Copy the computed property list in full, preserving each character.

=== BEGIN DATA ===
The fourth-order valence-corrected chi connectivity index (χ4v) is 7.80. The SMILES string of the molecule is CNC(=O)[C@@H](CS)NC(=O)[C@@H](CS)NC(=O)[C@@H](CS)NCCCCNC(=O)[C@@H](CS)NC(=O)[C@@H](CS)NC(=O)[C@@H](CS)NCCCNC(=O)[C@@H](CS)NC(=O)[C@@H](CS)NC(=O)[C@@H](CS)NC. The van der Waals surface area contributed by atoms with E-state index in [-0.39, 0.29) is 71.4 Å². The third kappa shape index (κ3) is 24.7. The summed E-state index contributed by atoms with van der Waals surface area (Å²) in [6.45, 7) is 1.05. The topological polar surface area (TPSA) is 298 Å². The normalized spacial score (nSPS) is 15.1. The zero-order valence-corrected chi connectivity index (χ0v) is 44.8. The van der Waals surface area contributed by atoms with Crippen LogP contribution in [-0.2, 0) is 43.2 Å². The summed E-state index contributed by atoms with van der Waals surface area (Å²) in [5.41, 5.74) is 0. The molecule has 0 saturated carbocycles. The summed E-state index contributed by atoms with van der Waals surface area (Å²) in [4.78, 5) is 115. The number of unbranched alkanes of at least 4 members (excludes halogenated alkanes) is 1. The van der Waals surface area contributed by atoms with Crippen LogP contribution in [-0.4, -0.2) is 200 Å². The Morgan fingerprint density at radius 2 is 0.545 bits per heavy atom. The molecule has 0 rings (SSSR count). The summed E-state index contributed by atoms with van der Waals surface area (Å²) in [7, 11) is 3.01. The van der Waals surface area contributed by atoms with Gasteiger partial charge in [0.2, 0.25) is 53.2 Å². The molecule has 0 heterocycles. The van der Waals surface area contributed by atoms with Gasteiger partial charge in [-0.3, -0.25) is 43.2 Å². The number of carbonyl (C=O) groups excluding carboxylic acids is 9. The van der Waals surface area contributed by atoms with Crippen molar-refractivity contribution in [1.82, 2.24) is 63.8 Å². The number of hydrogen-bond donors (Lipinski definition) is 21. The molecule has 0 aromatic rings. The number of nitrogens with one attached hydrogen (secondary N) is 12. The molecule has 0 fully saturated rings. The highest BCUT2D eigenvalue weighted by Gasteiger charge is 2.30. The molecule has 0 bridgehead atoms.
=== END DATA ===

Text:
The fourth-order valence-corrected chi connectivity index (χ4v) is 7.80. The SMILES string of the molecule is CNC(=O)[C@@H](CS)NC(=O)[C@@H](CS)NC(=O)[C@@H](CS)NCCCCNC(=O)[C@@H](CS)NC(=O)[C@@H](CS)NC(=O)[C@@H](CS)NCCCNC(=O)[C@@H](CS)NC(=O)[C@@H](CS)NC(=O)[C@@H](CS)NC. The van der Waals surface area contributed by atoms with E-state index in [-0.39, 0.29) is 71.4 Å². The third kappa shape index (κ3) is 24.7. The summed E-state index contributed by atoms with van der Waals surface area (Å²) in [6.45, 7) is 1.05. The topological polar surface area (TPSA) is 298 Å². The normalized spacial score (nSPS) is 15.1. The zero-order valence-corrected chi connectivity index (χ0v) is 44.8. The van der Waals surface area contributed by atoms with Crippen LogP contribution in [-0.2, 0) is 43.2 Å². The summed E-state index contributed by atoms with van der Waals surface area (Å²) in [5.41, 5.74) is 0. The molecule has 0 saturated carbocycles. The summed E-state index contributed by atoms with van der Waals surface area (Å²) in [4.78, 5) is 115. The number of unbranched alkanes of at least 4 members (excludes halogenated alkanes) is 1. The van der Waals surface area contributed by atoms with Crippen LogP contribution in [-0.4, -0.2) is 200 Å². The Morgan fingerprint density at radius 2 is 0.545 bits per heavy atom. The molecule has 0 rings (SSSR count). The summed E-state index contributed by atoms with van der Waals surface area (Å²) in [7, 11) is 3.01. The van der Waals surface area contributed by atoms with Gasteiger partial charge in [0.2, 0.25) is 53.2 Å². The molecule has 0 heterocycles. The van der Waals surface area contributed by atoms with Gasteiger partial charge in [-0.3, -0.25) is 43.2 Å². The number of carbonyl (C=O) groups excluding carboxylic acids is 9. The van der Waals surface area contributed by atoms with Crippen molar-refractivity contribution in [1.82, 2.24) is 63.8 Å². The number of hydrogen-bond donors (Lipinski definition) is 21. The molecule has 0 aromatic rings. The number of nitrogens with one attached hydrogen (secondary N) is 12. The molecule has 0 fully saturated rings. The highest BCUT2D eigenvalue weighted by Gasteiger charge is 2.30. The molecule has 0 bridgehead atoms.